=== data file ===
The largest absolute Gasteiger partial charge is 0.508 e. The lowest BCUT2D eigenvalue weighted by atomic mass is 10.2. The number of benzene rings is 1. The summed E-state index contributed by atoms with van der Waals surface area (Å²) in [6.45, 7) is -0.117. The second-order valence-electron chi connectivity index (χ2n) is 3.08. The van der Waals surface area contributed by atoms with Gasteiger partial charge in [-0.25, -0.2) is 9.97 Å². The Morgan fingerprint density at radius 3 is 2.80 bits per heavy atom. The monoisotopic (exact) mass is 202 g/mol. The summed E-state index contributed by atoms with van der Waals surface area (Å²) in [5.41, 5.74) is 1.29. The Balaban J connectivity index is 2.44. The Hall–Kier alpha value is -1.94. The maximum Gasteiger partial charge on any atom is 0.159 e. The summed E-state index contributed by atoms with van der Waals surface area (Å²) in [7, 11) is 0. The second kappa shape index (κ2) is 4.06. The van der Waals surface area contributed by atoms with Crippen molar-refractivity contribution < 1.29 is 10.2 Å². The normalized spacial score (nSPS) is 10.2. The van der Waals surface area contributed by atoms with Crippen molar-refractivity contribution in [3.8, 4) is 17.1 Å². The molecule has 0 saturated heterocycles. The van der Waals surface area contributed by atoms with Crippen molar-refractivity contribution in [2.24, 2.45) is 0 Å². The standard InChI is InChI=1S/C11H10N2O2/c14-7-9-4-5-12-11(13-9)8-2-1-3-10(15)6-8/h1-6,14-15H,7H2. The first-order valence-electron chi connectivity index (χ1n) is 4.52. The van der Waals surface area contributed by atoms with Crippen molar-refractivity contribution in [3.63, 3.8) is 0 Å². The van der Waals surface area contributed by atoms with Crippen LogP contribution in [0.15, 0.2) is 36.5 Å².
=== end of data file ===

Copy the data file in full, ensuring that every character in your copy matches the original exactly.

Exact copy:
The largest absolute Gasteiger partial charge is 0.508 e. The lowest BCUT2D eigenvalue weighted by atomic mass is 10.2. The number of benzene rings is 1. The summed E-state index contributed by atoms with van der Waals surface area (Å²) in [6.45, 7) is -0.117. The second-order valence-electron chi connectivity index (χ2n) is 3.08. The van der Waals surface area contributed by atoms with Gasteiger partial charge in [-0.25, -0.2) is 9.97 Å². The Morgan fingerprint density at radius 3 is 2.80 bits per heavy atom. The monoisotopic (exact) mass is 202 g/mol. The summed E-state index contributed by atoms with van der Waals surface area (Å²) in [5.41, 5.74) is 1.29. The Balaban J connectivity index is 2.44. The Hall–Kier alpha value is -1.94. The maximum Gasteiger partial charge on any atom is 0.159 e. The summed E-state index contributed by atoms with van der Waals surface area (Å²) in [7, 11) is 0. The second kappa shape index (κ2) is 4.06. The van der Waals surface area contributed by atoms with Crippen molar-refractivity contribution < 1.29 is 10.2 Å². The normalized spacial score (nSPS) is 10.2. The van der Waals surface area contributed by atoms with Crippen molar-refractivity contribution in [3.8, 4) is 17.1 Å². The molecule has 0 saturated heterocycles. The van der Waals surface area contributed by atoms with Crippen molar-refractivity contribution in [2.24, 2.45) is 0 Å². The standard InChI is InChI=1S/C11H10N2O2/c14-7-9-4-5-12-11(13-9)8-2-1-3-10(15)6-8/h1-6,14-15H,7H2. The first-order valence-electron chi connectivity index (χ1n) is 4.52. The van der Waals surface area contributed by atoms with Crippen molar-refractivity contribution in [3.63, 3.8) is 0 Å². The van der Waals surface area contributed by atoms with Crippen LogP contribution in [0.15, 0.2) is 36.5 Å².